Changing the Federal Hiring Process

By on April 15, 2010 in Current Events with 0 Comments

The Office of Personnel Management (OPM) has not been silent about its desire to change the federal hiring process which, it says, is too complex, takes too long and doesn’t get the job done in helping increase the size of Uncle Sam’s civilian army. FedSmith readers have also chimed in with the view that the federal hiring system was dysfunctional.

So it is not a surprise to see some substantial changes now being introduced.

OPM has established a central hiring registry to bring new federal employees into some selected positions. The agency has posted job opportunity announcements under competitive examining procedures to establish 14 new standing registers, covering common occupations with high hiring volume across the Federal Government.

OPM says that this new process incorporates:

  • Streamlined job opportunity announcements
  • Category rating procedures – a wider range of candidates from which to select
  • Online, unproctored assessment tools
  • OPM maintenance – includes referring high quality candidates, responding to applicant inquiries, removing unavailable candidates, etc. Notification to applicants will be sent at all four applicant communication touch points.
  • Referral of names from these registers at no cost to agencies.

The new registries do not cover all federal jobs. The jobs covered are limited to these:

  • Accountant, GS-0510–7
  • Budget Analyst, GS-0560–11/12
  • Contact Representative, GS-0962–5
  • Contract Specialist, GS-1102–11/12/13 (DOD positions)
  • Contract Specialist, GS-1102–11/12/13 (non-DOD positions)
  • Financial Management Specialist, GS-0501–11/12
  • Human Resources Specialist (Recruitment and Placement), GS-0201–11/12 /13
  • Human Resources Specialist (Classification), GS-0201–11/12/13
  • Information Technology Specialist, GS-2210–11/12, covers General, Applications Software, Network Services, Systems Administration, and Systems Analysis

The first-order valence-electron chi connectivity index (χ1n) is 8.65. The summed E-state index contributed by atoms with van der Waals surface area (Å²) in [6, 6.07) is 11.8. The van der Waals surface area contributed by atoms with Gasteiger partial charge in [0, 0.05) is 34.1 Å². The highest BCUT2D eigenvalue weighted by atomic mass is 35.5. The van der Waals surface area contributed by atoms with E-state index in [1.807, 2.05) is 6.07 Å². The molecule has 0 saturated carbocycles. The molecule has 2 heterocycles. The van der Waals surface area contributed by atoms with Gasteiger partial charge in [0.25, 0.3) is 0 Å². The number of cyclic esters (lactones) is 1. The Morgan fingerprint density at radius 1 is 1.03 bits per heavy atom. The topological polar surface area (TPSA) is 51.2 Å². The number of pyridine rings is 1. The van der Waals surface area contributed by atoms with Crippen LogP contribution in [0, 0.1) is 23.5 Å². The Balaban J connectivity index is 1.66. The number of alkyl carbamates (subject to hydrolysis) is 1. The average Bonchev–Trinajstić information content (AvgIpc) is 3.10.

• Management and Program Analyst, GS-0343–7
  • Security Specialist, GS-0080–11/12, covers General, Personnel, and Physical
  • Secretary (Office Automation), GS-0318–5 (pilot–limited locations)
  • Miscellaneous Clerk and Assistant, GS-0303–5 (pilot-limited locations)
  • Human Resources Assistant, GS-0203–5 (pilot-limited locations)

OPM says that using this system will speed up the hiring process by three-five weeks.

In a memo to human resources offices, OPM said: "Please consider requesting certificates as soon as possible, as unnecessary delay may frustrate the applicants. We feel it is a great opportunity for agencies to address some of their current staffing challenges."

While the process is free to agencies, there are requirements that have to be met by the agencies using the system. These requirements include requesting a certificate of eligible candidates from OPM and ensuring that the jobs being filled by an agency are appropriate for the position requirements.

Whether this system will work remains to be seen. The ultimate test will be whether the system provides high quality candidates that an agency actually wants to hire. If that happens, and the system works as fast and smoothly as advertised, it may succeed. If agencies find that the candidates are not the same quality as those hired under the current system, most agencies will quickly revert to the current system.

© 2016 Ralph R. Smith. All rights reserved. This article may not be reproduced without express written consent from Ralph R. Smith.

About the Author

Ralph Smith has several decades of experience working with federal human resources issues. He has written extensively on a full range of human resources topics in books and newsletters and is a co-founder of two companies and several newsletters onĀ federal human resources.

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